September 30, 2021 | Iran International

US Should Sanction The New Head And Businesses Of Iran’s Martyrs Foundation

September 30, 2021 | Iran International

US Should Sanction The New Head And Businesses Of Iran’s Martyrs Foundation

Amir Hossein Ghazizadeh Hashemi is settling into a new job as chief of the Foundation of Martyrs and Veterans Affairs, a behemoth linked to the Revolutionary Guards (IRGC).

Hashemi was appointed earlier this month by President Ebrahim Raisi (Raeesi), putting him for the first time in charge of a financial powerhouse, with millions under its care. Raisi has also handed him a potential political base with a chance to develop closer ties across the military, including the IRGC’s extraterritorial, dark-arts Quds (Qods) Force.

Before serving as the head of the martyrs foundation, Ghazizadeh was the deputy speaker of the Majles, the Islamic Republic’s parliament. He is a former member of the Paidary Front, an ultra-hardline political organization founded by disciples and supporters of Mohammad Taghi Mesbah Yazdi, a militant cleric even by the Islamic Republic’s standards. Ghazizadeh also ran in Iran’s 2021 presidential elections and came in fourth. He comes from a prominent insider family: a brother and a cousin serve in the Majles and another cousin is a former health minister.

In 1980 then-Supreme Leader Ruhollah Khomeini established the foundation to aid the families of those who had fallen in the revolution. As the Iran-Iraq war began, the foundation added the families of war dead to its portfolio. In 2004 providing service to veterans was added to its responsibilities. Like many other institutions in the Islamic Republic, the foundation’s leadership consists of two primary officials: the supreme leader’s representative and the head of the foundation. Iran’s president appoints the head in consultation with the supreme leader, effectively intertwining the two roles.

Since martyrdom is the cornerstone of Shiism, martyrs, veterans, and their families are of immense political importance. The foundation has been the vehicle for keeping the families of martyrs aligned politically: it rewards regime-supporters with financial benefits and employment and education opportunities. The refractory lose these benefits and more.

While Iran’s national budget provides it with funding, the foundation also has a vast business empire and operates abroad. It thus has prodigious financial resources to advance its agenda. One of the key business entities it controls is Kowsar Economic Organization, which owns 43 firms, some of which are holdings or investing companies, with extensive interests in a wide range of industries. The Shahed Investment Company is another major economic arm of the organization that is publicly traded and heavily involved in the real estate and construction sectors. The foundation also owns Dey Bank, which the United States sanctioned in 2018. These three entities closely work together and have intertwined ownership structures and operations.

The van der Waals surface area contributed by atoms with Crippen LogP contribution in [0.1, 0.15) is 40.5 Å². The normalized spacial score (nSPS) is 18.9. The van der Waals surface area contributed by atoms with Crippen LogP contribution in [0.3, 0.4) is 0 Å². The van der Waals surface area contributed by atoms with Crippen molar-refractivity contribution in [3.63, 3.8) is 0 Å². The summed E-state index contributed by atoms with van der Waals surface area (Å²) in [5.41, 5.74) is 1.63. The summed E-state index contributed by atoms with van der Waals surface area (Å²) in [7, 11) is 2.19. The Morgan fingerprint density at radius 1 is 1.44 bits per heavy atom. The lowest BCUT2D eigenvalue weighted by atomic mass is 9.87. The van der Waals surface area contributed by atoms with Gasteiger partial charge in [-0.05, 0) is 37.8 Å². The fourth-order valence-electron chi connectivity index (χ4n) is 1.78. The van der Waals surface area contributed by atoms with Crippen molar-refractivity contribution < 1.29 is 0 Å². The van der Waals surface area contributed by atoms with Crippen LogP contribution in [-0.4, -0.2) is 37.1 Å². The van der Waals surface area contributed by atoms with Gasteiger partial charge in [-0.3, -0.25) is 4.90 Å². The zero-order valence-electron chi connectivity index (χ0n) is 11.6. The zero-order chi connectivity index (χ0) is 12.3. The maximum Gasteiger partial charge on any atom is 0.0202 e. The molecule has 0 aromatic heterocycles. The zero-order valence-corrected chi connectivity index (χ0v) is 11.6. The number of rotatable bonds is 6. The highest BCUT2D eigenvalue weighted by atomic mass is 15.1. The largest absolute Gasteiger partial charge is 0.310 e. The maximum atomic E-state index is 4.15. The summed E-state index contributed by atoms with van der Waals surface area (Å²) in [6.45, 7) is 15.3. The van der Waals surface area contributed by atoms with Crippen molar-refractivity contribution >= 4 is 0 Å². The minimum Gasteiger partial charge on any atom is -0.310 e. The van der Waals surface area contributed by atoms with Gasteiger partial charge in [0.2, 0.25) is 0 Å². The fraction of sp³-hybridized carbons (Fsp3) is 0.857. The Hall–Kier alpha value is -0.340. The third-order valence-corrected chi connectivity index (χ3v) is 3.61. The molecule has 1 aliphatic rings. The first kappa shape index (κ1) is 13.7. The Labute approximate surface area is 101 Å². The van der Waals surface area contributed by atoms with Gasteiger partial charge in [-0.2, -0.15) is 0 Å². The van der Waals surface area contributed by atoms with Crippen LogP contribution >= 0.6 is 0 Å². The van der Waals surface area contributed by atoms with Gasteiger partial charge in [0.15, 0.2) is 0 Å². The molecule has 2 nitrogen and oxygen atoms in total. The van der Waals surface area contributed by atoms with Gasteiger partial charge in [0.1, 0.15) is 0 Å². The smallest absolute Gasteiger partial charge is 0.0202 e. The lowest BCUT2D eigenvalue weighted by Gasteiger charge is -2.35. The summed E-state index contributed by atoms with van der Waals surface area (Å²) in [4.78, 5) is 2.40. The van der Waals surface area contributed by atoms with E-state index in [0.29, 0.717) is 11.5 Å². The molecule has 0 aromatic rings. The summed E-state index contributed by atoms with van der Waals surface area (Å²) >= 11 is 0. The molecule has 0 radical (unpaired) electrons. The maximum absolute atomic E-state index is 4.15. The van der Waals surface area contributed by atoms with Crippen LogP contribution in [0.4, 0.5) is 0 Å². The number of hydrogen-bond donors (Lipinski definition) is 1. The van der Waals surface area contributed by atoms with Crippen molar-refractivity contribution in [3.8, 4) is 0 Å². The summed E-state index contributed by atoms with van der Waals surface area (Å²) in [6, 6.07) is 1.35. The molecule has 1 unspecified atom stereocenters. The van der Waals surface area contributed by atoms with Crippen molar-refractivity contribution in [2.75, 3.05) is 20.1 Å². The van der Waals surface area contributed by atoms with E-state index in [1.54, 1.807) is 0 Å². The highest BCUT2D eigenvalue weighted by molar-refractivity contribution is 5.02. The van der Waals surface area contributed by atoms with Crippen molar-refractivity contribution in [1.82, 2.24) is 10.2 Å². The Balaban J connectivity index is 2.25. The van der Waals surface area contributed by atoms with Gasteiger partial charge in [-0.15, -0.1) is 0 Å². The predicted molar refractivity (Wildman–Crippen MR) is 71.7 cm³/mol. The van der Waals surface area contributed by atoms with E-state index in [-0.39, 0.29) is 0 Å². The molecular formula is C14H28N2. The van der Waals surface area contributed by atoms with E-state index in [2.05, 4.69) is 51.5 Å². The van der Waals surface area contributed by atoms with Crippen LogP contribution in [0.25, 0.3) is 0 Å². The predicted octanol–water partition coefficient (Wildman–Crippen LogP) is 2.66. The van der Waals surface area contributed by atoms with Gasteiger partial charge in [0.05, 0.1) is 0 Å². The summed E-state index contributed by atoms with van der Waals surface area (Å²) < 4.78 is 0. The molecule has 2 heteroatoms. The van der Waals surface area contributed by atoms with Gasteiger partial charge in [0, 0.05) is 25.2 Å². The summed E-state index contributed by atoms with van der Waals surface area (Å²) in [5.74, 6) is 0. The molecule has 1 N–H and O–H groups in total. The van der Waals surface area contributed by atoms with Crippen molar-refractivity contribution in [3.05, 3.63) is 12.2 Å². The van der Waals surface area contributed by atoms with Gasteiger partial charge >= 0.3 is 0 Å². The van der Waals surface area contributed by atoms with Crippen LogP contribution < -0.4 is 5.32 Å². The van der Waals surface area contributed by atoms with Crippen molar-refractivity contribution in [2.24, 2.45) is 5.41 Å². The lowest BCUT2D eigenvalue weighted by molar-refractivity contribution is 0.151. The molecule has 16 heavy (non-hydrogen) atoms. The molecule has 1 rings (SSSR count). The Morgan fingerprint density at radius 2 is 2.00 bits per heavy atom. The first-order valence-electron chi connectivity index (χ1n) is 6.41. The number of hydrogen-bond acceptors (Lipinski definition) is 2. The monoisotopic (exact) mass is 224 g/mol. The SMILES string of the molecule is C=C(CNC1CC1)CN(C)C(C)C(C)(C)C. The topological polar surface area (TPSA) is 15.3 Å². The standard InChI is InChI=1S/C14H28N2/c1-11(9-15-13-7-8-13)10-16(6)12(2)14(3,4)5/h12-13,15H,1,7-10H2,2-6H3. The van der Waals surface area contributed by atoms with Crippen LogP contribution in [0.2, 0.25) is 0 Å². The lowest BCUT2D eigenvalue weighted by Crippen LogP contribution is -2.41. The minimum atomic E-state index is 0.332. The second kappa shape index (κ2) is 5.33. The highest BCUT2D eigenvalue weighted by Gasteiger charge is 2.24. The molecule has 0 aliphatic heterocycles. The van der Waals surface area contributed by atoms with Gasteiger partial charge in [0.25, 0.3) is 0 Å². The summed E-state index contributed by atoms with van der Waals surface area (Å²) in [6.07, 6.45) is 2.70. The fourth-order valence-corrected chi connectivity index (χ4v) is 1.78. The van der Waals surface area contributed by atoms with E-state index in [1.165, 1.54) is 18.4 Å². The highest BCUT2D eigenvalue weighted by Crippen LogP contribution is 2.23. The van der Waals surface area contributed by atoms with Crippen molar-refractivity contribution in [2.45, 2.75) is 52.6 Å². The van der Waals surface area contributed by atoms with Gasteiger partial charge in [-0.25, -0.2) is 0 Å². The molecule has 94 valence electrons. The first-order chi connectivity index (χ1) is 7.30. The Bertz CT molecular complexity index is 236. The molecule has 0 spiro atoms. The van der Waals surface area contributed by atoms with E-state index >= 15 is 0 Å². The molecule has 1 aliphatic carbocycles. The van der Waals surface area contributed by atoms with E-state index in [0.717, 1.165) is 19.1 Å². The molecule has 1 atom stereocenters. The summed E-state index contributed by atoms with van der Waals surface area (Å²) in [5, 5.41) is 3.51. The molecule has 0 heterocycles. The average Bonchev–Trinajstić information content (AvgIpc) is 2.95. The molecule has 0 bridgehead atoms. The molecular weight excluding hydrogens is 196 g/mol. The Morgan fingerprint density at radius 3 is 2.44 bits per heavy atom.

The foundation extends services to martyrs and veterans from other countries, too. Last year, the foundation’s chief announced that it covers members of the Fatemiyoun brigades, the Shiite Afghan brigade of the Quds Force, which has been fighting alongside the IRGC in Syria. The Lebanese Hezbollah has its own martyrs foundation, founded in 1982, which is, according to the U.S. Treasury, a branch of Iran’s martyrs foundation. The Iranian foundation and its officials regularly meet with representatives of Hezbollah and provide technical and financial support. Similarly, in Yemen, the Iranian foundation has created a branch to help the Shiite Houthis, according to some reports.

The Iranian organization also supports families of Palestinian terrorists through the Palestinian Martyrs Foundation, founded in 1993 as a branch of the Lebanese foundation. The Iranian mothership’s relations with its foreign proxies are quite similar to the Quds Force’s relationship with its foreign proxies — that is, the foundation provides financial, training, and technical support to loyal local elements, who then run the day-to-day operations of the affiliated organizations.

The United States first sanctioned the Iranian foundation and its Lebanese branch in 2007. Over the years, this organization and its front companies managed to raise funds in the United States and transfer it to Hezbollah. In 2020 Treasury designated a network of firms and individuals related to the Lebanese foundation. However, Washington has not sanctioned the Iranian Martyrs Foundation’s business network even though Tehran uses it to finance terrorism by guaranteeing lifelong financial support for jihadists, terrorists, and their families.

That omission warrants correction: Washington should sanction Ghazizadeh and the rest of the foundation’s leadership. The Kowsar Economic Organization, Shahed Company, and their subsidiaries and controlled firms should also not escape punishment.

Saeed Ghasseminejad is a senior advisor on Iran and financial economics at the Foundation for Defense of Democracies (FDD). Follow Saeed on Twitter @SGhasseminejad. FDD is a Washington, DC-based, non-partisan research institute focusing on national security and foreign policy.

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Iran Iran Global Threat Network Iran Sanctions Iran-backed Terrorism Sanctions and Illicit Finance